The value of an organization's intellectual property (IP) portfolio has become an intangible asset of innovation-focused organizations. As the volume and value of IP-driven business transactions increase, financial valuation of IP portfolios is becoming a critical discipline. Valuations are used to advise in acquisitions, patent portfolio adjustments, licenses or litigations. However, the most common IP valuation methods in use today have a blind spot that could be driving undervaluation of key patents.
As an emerging discipline, patent portfolio valuation remains more of an art than a science, and the "best" approach to this complex and nuanced question is widely debated. Traditionally, IP valuation is a manual process undertaken by financial experts and those knowledgeable in the relevant technical field. The evaluations generally consider a number of factors, including investment to develop the IP, value of similar patents and projected revenue potential of the invention.
More recently, a number of software solutions have entered the market that use algorithmic approaches to expedite the process and reduce costs, with some claiming to leverage emerging AI technology. These automated portfolio valuation approaches rely more heavily on quantifiable metrics, such as market data for the value of previous relevant patent transactions, forward and backward citation counts, citation velocity, and claim length.
Limitations of both manual and software-based patent valuation include over-reliance on historical market data and lack of consideration of patent age, market competitiveness and other key factors. Here, I highlight an additional limitation related to the way that both methods leverage forward citation data that may undervalue a growing volume of key patents.
The predicament with parallel publishing of journal articles and patents
A forward citation is a patent or journal article that cites the publicly disclosed patent of interest as foundational to the new work. Current IP valuation approaches use forward citations as a proxy for the importance or influence of the invention disclosed in the patent. However, the forward citation metric is often incomplete due to a growing number of inventions that are collaborations between academic and commercial organizations. In these cases, the research is first filed as a patent application by the commercial partner to protect the IP and then published in a journal by the academic partner (however, the journal article is often available first due to the lag time between patent filing and publication). This dual-threaded publication approach (i.e., a publication pair) generates multiple forward citations that are relevant to IP valuation.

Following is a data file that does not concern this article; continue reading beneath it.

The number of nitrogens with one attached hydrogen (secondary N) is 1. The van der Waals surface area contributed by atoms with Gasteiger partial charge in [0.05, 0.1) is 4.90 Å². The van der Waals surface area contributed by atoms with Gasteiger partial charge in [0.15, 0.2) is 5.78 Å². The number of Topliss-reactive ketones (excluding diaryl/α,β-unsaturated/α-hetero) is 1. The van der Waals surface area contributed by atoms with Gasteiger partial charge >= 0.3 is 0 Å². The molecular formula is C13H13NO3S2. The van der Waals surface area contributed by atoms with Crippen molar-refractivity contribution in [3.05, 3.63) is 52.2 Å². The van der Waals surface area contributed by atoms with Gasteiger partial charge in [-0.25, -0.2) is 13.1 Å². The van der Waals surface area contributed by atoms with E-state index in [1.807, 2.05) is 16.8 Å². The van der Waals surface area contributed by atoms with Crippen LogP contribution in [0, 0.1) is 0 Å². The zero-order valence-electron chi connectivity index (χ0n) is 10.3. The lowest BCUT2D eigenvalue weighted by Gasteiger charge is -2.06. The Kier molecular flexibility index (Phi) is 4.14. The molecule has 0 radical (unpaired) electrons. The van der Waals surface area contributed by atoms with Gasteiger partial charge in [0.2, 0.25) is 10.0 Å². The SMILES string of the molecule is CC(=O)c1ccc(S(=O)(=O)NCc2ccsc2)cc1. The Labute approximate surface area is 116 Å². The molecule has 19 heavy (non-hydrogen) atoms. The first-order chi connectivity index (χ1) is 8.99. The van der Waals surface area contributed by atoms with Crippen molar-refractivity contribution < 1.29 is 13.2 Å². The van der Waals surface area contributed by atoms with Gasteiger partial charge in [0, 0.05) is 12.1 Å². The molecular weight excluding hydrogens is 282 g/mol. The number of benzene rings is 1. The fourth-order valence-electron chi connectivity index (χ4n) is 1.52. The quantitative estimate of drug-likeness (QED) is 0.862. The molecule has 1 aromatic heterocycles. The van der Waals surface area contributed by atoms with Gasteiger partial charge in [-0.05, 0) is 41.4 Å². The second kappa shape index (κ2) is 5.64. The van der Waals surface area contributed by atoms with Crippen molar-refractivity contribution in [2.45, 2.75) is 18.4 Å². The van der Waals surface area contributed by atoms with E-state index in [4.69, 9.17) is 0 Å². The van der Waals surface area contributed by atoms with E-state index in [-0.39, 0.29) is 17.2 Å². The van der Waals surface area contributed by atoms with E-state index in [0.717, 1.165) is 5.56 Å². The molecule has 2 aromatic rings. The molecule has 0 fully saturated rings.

For example, the references below from authors at Texas A&M University form a patent-journal pair, even though they disclose a different number of substances and reactions. The patent is cited once by a later invention, while the journal article is cited 79 times.
Since the journal article is rarely, if ever, considered in manual or algorithmic IP valuation, undervaluation of patents from these collaborations is common. Automated processes that rely more heavily on citation data are more prone to this undervaluation.
Why are forward citations from journal articles ignored?
Since journal articles and patents have fundamentally different purposes, matching these publications pairs is not easy. Patents are written with an emphasis on protection, while journal articles are written for full disclosure. This dichotomy may result in publications with different titles, abstracts, named authors and invention descriptions, with an additional layer of complexity added if the publications are in different languages. Patent applications are often first filed at a national patent office in the local language, while journal articles are published in English. Today, there is no simple way to match relevant journal articles with patents of interest.
One way to capture these publication pairs more fully in the IP valuation process is by leveraging a human-curated dataset that covers both patents and journals. In chemistry and related sciences, the unique effort of CAS scientists is key to matching publication pairs. For example, important chemistry may be disclosed in a patent as a Markush structure with a few exemplified compounds, whereas a journal article may summarize it in generic structures and in supplemental information. A thorough indexing effort is essential to capture the chemistry across document types.
In addition to detailed subject-matter keyword and chemical substance indexing of patents and journal articles, CAS scientists provide enhanced English-language titles and abstracts for patents—all of which greatly improve the chances that searches performed in SciFinder and STN, and searches performed by Science IP, will turn up both publications.
Starting with a high-quality, human-curated database, algorithms may soon be able to rapidly compare a wide range of attributes and easily identify patent-journal article publication pairs. This is truly an example where the combination of human intellect and machines provides a more complete solution. Is your innovation-focused organization looking for more accurate IP portfolio valuation? Learn how CAS can help.